When we live faithfully, with integrity, we also protect and enhance the purity and ministry of our church. When we stand on truth, we stand on the Gospel of love and freedom. We stand on words that bring unity as we collectively purge out the sin from us. We stand on truth that empowers us to continue this work of God no matter how “outnumbered” we may feel in order to be vessels of His saving grace. With every false word, with every selfish motive, we put up another brick, another wall. We divide the body and cut someone off from the power of God which is manifested in His unified body.
Back to Psalm 12. Verse 6, “The words of the LORD are pure words, like silver refined in a furnace on the ground, purified seven times.” A quote I found earlier this week summarizes this verse in this way “The Bible has passed through the furnace of persecution, literary criticism, philosophic doubt, and scientific discovery, and has lost nothing but those human interpretations which clung to it as alloy to precious ore”. God’s word has lost nothing. The dross of our own biased and imperfect interpretations are taken away and God’s word continues on in purity and truth forever. Every one of God’s promises holds true. Forever. It is perfect. This truth is absolutely essential. In this song we see a cry for rescue and a promise to do so and it all holds together because God speaks only truth and is truth. I know you’ve heard this statement 5 million times, but I will keep saying it because it needs to be said. That is why we keep striving after His word, and digging into it, and memorizing it, and encouraging others to study it. There are questions, “what are you reading? What are you learning? What is God teaching you?” These are questions that we avoid because we’re sometimes embarrassed by our answers. For that reason, we criticize the person who asks it. We say they’re awkward, or holier than thou, or unauthentic. But knowing who God is, and how we are to seek Him and serve Him, these are the exact questions we should be asking. They should be commonplace. You’re out to coffee with another believer, sharing a dessert at care group, sitting down to a meal downstairs... ask these questions! Invite them! Seek the truth of conversations that rely on God’s word. Compliments make us feel good, but victory does not lie within any person’s praise. In the same manner, criticism and correction is not our ultimate failure and demise. God is the only one who can save, so listen to Him, and encourage each other to listen to Him.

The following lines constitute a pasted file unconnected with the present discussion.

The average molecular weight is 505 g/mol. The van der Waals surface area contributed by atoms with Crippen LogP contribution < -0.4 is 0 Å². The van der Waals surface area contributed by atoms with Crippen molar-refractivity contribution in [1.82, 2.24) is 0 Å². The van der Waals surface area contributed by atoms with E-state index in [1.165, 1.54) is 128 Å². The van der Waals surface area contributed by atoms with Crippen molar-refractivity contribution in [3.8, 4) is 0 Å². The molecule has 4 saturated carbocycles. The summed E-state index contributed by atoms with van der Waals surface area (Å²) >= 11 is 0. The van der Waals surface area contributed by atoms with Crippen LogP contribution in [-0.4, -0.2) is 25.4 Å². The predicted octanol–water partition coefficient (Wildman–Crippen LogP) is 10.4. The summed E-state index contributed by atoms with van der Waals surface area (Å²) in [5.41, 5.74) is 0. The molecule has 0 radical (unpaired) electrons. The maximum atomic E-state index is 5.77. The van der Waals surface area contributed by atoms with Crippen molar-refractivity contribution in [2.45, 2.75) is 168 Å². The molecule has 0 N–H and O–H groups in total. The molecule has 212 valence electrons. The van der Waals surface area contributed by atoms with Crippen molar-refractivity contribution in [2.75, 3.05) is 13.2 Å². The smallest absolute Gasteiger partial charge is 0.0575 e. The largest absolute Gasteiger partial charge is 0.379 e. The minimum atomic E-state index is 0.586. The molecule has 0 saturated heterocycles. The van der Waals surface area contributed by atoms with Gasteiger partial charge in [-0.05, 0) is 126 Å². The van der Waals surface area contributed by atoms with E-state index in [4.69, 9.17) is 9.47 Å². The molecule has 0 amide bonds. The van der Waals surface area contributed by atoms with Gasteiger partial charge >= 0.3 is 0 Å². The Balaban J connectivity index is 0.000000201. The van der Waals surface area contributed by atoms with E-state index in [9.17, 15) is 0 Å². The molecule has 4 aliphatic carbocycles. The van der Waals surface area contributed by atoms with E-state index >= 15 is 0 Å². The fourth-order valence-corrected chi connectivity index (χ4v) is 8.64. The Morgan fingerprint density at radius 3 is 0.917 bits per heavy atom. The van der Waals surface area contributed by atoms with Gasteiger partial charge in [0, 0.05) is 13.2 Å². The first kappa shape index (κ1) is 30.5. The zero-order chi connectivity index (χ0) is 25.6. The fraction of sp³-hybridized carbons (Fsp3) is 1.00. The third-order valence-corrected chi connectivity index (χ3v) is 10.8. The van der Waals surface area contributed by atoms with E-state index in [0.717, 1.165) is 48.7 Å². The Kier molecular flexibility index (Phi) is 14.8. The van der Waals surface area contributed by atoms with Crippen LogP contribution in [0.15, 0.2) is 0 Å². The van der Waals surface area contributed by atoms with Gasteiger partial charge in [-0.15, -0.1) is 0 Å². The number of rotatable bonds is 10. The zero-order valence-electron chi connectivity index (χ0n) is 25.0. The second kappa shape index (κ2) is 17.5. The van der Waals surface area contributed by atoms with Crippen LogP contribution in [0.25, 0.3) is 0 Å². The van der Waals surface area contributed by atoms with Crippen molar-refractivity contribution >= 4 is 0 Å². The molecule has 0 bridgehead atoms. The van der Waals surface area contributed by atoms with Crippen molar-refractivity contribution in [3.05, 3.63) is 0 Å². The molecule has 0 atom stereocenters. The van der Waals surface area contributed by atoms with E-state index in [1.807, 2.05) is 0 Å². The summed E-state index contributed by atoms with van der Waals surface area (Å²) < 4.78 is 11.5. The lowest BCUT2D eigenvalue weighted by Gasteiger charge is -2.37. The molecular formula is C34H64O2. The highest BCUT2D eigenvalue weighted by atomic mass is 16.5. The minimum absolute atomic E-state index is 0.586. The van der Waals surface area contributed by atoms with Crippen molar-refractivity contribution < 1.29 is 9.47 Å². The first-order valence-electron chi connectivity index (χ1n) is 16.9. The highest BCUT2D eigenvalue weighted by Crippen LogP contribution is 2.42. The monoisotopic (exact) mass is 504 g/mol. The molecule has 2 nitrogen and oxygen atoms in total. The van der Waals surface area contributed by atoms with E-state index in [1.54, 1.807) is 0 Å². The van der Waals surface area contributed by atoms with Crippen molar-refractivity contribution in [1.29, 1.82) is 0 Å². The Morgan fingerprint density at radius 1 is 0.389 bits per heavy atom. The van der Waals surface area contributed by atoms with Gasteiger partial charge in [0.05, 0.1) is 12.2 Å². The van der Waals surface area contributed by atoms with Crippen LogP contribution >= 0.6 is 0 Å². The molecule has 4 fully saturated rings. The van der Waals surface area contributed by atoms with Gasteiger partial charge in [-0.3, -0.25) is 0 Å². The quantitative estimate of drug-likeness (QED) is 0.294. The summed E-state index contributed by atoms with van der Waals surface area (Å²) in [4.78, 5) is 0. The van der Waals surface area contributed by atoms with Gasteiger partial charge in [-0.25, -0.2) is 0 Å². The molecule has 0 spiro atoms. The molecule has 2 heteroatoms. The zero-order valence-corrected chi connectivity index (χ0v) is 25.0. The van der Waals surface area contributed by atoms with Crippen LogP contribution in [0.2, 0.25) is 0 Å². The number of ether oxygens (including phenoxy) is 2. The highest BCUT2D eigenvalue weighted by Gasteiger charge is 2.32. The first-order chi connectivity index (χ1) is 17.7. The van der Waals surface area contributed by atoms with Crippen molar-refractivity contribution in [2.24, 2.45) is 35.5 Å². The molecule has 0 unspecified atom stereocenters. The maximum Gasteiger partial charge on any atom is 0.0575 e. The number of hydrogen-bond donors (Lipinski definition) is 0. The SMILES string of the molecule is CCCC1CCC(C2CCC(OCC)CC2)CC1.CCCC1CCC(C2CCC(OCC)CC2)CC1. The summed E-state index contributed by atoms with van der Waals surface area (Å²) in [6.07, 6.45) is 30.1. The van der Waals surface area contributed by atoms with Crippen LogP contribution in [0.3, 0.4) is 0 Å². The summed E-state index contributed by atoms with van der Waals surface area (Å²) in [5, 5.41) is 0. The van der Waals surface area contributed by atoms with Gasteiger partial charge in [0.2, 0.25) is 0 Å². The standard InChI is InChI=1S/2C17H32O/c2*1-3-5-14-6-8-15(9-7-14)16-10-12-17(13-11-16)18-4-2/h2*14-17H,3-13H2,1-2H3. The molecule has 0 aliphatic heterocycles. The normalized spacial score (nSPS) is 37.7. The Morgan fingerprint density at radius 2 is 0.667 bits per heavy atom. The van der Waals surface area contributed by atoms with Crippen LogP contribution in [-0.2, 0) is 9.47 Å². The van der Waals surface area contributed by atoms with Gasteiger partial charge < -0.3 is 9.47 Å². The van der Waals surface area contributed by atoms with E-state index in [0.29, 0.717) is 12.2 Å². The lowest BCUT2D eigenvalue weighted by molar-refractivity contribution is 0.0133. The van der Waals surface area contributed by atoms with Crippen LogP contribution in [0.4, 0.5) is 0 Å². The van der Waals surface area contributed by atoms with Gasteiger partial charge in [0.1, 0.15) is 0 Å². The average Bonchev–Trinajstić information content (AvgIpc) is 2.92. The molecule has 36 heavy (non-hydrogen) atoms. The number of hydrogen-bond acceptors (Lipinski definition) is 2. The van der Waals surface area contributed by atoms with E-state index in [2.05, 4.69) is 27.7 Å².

The certainty of God’ word brings David full assurance of God’s deliverance. Verse 7, “You, O Lord, will keep them; you will guard us from this generation forever”. He then ends the psalm on a more somber note, “On every side the wicked prowl, as vileness is exalted among the children of man”. But this somber reminder of the evil that lurks is not as powerful and fearful as it was in the beginning of the psalm as these words come on the heels of promise of the God who keeps His word promises eternal salvation.
The work of sin in Johnny and Susie’s lives was devastating. It hindered many. It caused
many to sin. It cut many people off from each other. I lost relationships I thought would remain.
Every sin we commit will hurt someone else, but 1 John 1:5-7 gives this hope:
5This is the message we have heard from him and proclaim to you, that God is light, and in him is no darkness at all. 6If we say we have fellowship with him while we walk in darkness, we lie and do not practice the truth. 7But if we walk in the light, as he is in the light, we have fellowship with one another, and the blood of Jesus his Son cleanses us from all sin.
God brings fellowship and unity. We are not saved by any number, no matter how big. We are not ruined by any number, no matter how small. We are not saved by any amount of praise nor ruined by any amount of failures and the gossip and rumors and even hatred that we receive. We also are not saved by our heroes in the faith. When they fail us, and they will, we cannot let their sin nullify the promises of God. We need mentors, but standing on their example alone is still standing on shifting sand compared to the promises of God alone. We are saved through the unifying and cleansing blood of Jesus. So stand and live on the truth of that promise. When we do that, even our fallen heroes will be extended the lifesaver to be pulled to solid ground.